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# Triangle Inequality Theorem

Learning about theorems is an excellent way to load up our brains with all kinds of easy tips and tricks for solving even the most complex math problems. A theorem is something that we already know is true, and we can apply them quickly and easily. One such theorem is the triangle inequality theorem. But what does this rule tell us about triangles? How do we use it? Let's find out:

## The triangle inequality theorem defined

The triangle inequality theorem states that the sum of the lengths of any two sides of a triangle must be greater than the length of the remaining side.

- If we add two sides of a triangle together, the result is always greater than the length of the third side

In other words:

$a+b>c$

$a+c>b$

$b+c>a$

Under the triangle inequality theorem, all of these statements are true.

## Visualizing the triangle inequality theorem

It helps if we can visualize the triangle inequality theorem. Take a look at this triangle:

Without doing any math at all, we can see that the triangle inequality theorem is true for this drawing of this triangle. Take all 3 sides and imagine laying them flat, the lengths of any two lines side by side appear longer than the remaining line.

## Working with the triangle inequality theorem

We can use the triangle inequality theorem to solve a number of math problems.

Let's say we have a theoretical triangle with sides that measure 7, 9, and 13 units.

But wait.. Is such a triangle even *possible*?

Let's find out using the triangle inequality theorem:

$7+9=16$

$9+13=22$

$7+13=20$

All of these results are larger than the longest side of the triangle, which is 13. Therefore, we can safely say that this is in fact a possible triangle.

Now let's assume that we have a theoretical triangle with sides that are 4, 8, and 15 units long. Is this triangle possible, or are we dealing with an imposter?

Let's find out:

$4+8=12$

This value is less than the greatest side of the triangle. Therefore, we know right away that this triangle just isn't possible.

## What would a failed triangle look like?

It helps to visualize what might happen if a theoretical figure does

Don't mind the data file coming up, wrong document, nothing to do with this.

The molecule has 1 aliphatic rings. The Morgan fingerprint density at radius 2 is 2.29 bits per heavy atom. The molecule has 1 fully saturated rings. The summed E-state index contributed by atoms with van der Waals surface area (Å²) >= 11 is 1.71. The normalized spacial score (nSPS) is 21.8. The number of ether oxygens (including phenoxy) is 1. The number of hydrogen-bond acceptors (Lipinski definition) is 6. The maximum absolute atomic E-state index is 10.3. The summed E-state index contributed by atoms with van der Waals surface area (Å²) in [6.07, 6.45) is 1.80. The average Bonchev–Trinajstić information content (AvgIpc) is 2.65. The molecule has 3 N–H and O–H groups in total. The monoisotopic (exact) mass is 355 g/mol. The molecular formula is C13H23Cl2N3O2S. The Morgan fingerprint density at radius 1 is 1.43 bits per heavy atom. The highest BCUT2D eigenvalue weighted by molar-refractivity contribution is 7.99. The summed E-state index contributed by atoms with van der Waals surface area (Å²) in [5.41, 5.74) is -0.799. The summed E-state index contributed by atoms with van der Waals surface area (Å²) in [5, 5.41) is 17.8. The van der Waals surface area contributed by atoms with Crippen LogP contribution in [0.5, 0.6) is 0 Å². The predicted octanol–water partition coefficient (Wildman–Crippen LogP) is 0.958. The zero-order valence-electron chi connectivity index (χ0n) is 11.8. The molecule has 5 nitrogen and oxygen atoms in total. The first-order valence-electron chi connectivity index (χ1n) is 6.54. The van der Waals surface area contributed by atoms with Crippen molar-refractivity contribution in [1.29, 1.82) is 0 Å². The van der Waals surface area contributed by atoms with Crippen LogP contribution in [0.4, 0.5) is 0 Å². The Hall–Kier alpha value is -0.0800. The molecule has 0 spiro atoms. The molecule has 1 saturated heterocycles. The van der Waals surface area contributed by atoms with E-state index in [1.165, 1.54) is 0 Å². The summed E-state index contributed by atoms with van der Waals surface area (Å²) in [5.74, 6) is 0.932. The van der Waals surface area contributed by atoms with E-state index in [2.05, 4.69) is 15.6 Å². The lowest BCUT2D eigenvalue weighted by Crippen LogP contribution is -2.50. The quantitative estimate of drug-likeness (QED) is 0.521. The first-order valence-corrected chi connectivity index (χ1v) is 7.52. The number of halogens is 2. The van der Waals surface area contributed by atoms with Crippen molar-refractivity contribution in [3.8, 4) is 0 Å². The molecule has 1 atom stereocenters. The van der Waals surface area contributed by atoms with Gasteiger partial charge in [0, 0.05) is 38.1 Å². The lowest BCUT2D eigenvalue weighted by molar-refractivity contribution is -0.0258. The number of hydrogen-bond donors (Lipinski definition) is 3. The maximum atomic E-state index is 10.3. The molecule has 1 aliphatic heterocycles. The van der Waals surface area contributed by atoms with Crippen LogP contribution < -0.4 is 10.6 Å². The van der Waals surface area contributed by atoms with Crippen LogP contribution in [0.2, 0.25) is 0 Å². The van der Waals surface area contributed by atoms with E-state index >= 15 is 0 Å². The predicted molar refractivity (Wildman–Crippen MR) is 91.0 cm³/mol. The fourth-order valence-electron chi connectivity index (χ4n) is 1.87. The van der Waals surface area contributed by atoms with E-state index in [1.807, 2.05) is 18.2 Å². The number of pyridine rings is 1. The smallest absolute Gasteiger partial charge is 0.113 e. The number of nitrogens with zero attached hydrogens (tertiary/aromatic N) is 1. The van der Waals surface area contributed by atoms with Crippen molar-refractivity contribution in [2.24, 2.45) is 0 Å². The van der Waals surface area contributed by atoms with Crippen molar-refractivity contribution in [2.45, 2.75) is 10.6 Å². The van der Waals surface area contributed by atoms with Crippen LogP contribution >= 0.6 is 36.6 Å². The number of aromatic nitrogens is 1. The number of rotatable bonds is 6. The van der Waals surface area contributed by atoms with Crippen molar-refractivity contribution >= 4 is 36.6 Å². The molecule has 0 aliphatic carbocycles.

*not* satisfy the requirements of the triangle inequality
theorem.

If one side is longer than the sum of two other sides, we would see a gap instead of a vertex. The triangle wouldn't be complete -- just like a pyramid without its capstone.

But what happens if one side is completely equal to the sum of the two other sides? This theoretical shape would still fail the requirements of the triangle inequality theorem. Why? Because we would be left with a completely straight line.

Try it yourself by drawing a triangle with one side 10 cm long and two other sides with lengths of 5cm. There's no way to accomplish this impossible task, as the only possible result is a straight line. We call this triangle a "degenerate triangle" because its area is zero.

## The triangle inequality theorem works for all triangles

Unlike many other theorems that work only for right triangles or oblique triangles, the triangle inequality theorem works for all triangles.

When we work with right triangles, the triangle inequality theorem is valid due to the principles of another theorem -- the Pythagorean theorem.

When we work with oblique or "general" triangles, the triangle inequality theorem is valid due to the law of cosines.

## The converse of the triangle inequality theorem

Note that the converse of the triangle inequality theorem is also true:

If we have three numbers and each is less than the sum of the two others, then we can use these numbers to create a real triangle with a positive area.

## Topics related to the Triangle Inequality Theorem

## Flashcards covering the Triangle Inequality Theorem

Common Core: High School - Geometry Flashcards

## Practice tests covering the Triangle Inequality Theorem

Common Core: High School - Geometry Diagnostic Tests

Advanced Geometry Diagnostic Tests

## Get more help with the triangle inequality theorem

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